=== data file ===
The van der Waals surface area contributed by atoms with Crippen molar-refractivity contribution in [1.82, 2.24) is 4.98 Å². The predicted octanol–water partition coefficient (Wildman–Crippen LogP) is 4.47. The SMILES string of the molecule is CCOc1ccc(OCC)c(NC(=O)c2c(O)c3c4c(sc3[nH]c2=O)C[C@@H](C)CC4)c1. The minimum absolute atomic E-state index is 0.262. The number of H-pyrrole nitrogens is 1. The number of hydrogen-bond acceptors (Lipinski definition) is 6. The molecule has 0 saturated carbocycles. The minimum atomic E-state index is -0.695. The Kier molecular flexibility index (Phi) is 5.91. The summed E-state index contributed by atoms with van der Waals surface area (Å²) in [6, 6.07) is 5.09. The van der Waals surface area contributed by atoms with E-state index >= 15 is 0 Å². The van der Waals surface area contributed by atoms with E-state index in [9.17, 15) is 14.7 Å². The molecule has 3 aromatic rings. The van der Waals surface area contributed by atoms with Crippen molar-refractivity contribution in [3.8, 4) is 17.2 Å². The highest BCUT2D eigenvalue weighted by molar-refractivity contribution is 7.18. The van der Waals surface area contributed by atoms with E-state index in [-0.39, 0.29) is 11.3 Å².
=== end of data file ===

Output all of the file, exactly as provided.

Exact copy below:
The van der Waals surface area contributed by atoms with Crippen molar-refractivity contribution in [1.82, 2.24) is 4.98 Å². The predicted octanol–water partition coefficient (Wildman–Crippen LogP) is 4.47. The SMILES string of the molecule is CCOc1ccc(OCC)c(NC(=O)c2c(O)c3c4c(sc3[nH]c2=O)C[C@@H](C)CC4)c1. The minimum absolute atomic E-state index is 0.262. The number of H-pyrrole nitrogens is 1. The number of hydrogen-bond acceptors (Lipinski definition) is 6. The molecule has 0 saturated carbocycles. The minimum atomic E-state index is -0.695. The Kier molecular flexibility index (Phi) is 5.91. The summed E-state index contributed by atoms with van der Waals surface area (Å²) in [6, 6.07) is 5.09. The van der Waals surface area contributed by atoms with E-state index >= 15 is 0 Å². The van der Waals surface area contributed by atoms with E-state index in [9.17, 15) is 14.7 Å². The molecule has 3 aromatic rings. The van der Waals surface area contributed by atoms with Crippen molar-refractivity contribution in [3.8, 4) is 17.2 Å². The highest BCUT2D eigenvalue weighted by molar-refractivity contribution is 7.18. The van der Waals surface area contributed by atoms with E-state index in [-0.39, 0.29) is 11.3 Å².